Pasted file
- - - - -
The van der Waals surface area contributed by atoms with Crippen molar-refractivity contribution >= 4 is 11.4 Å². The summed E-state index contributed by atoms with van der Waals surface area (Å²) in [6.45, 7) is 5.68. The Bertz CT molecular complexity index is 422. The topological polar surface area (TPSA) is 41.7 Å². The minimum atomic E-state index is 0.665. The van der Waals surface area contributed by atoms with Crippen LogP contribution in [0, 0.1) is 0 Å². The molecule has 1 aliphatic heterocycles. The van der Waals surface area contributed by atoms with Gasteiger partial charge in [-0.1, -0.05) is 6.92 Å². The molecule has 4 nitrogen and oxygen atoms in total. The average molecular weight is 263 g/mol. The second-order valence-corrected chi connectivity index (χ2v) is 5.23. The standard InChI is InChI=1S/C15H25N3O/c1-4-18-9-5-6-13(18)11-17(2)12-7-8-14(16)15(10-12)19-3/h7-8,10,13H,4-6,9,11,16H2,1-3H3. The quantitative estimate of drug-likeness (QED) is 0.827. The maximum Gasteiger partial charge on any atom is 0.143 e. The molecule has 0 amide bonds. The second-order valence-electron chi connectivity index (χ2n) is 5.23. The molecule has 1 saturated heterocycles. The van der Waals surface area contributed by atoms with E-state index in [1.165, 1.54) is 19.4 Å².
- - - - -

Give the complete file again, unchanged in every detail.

The van der Waals surface area contributed by atoms with Crippen molar-refractivity contribution >= 4 is 11.4 Å². The summed E-state index contributed by atoms with van der Waals surface area (Å²) in [6.45, 7) is 5.68. The Bertz CT molecular complexity index is 422. The topological polar surface area (TPSA) is 41.7 Å². The minimum atomic E-state index is 0.665. The van der Waals surface area contributed by atoms with Crippen LogP contribution in [0, 0.1) is 0 Å². The molecule has 1 aliphatic heterocycles. The van der Waals surface area contributed by atoms with Gasteiger partial charge in [-0.1, -0.05) is 6.92 Å². The molecule has 4 nitrogen and oxygen atoms in total. The average molecular weight is 263 g/mol. The second-order valence-corrected chi connectivity index (χ2v) is 5.23. The standard InChI is InChI=1S/C15H25N3O/c1-4-18-9-5-6-13(18)11-17(2)12-7-8-14(16)15(10-12)19-3/h7-8,10,13H,4-6,9,11,16H2,1-3H3. The quantitative estimate of drug-likeness (QED) is 0.827. The maximum Gasteiger partial charge on any atom is 0.143 e. The molecule has 0 amide bonds. The second-order valence-electron chi connectivity index (χ2n) is 5.23. The molecule has 1 saturated heterocycles. The van der Waals surface area contributed by atoms with E-state index in [1.165, 1.54) is 19.4 Å².